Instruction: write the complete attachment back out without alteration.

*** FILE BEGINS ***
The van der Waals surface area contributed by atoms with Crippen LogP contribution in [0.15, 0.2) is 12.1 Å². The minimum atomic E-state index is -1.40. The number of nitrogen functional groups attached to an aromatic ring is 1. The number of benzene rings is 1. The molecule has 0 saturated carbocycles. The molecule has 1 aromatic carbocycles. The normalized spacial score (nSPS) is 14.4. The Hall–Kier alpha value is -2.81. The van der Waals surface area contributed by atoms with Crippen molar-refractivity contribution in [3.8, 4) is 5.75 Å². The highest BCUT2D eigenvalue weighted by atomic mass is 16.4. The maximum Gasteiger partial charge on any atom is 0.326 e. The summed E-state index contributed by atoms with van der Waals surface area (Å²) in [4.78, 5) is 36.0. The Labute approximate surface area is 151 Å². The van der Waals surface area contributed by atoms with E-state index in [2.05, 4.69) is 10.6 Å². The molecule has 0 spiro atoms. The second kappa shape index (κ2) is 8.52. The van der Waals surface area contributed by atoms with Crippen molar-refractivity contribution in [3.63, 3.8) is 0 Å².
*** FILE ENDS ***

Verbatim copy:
The van der Waals surface area contributed by atoms with Crippen LogP contribution in [0.15, 0.2) is 12.1 Å². The minimum atomic E-state index is -1.40. The number of nitrogen functional groups attached to an aromatic ring is 1. The number of benzene rings is 1. The molecule has 0 saturated carbocycles. The molecule has 1 aromatic carbocycles. The normalized spacial score (nSPS) is 14.4. The Hall–Kier alpha value is -2.81. The van der Waals surface area contributed by atoms with Crippen molar-refractivity contribution in [3.8, 4) is 5.75 Å². The highest BCUT2D eigenvalue weighted by atomic mass is 16.4. The maximum Gasteiger partial charge on any atom is 0.326 e. The summed E-state index contributed by atoms with van der Waals surface area (Å²) in [4.78, 5) is 36.0. The Labute approximate surface area is 151 Å². The van der Waals surface area contributed by atoms with E-state index in [2.05, 4.69) is 10.6 Å². The molecule has 0 spiro atoms. The second kappa shape index (κ2) is 8.52. The van der Waals surface area contributed by atoms with Crippen molar-refractivity contribution in [3.63, 3.8) is 0 Å².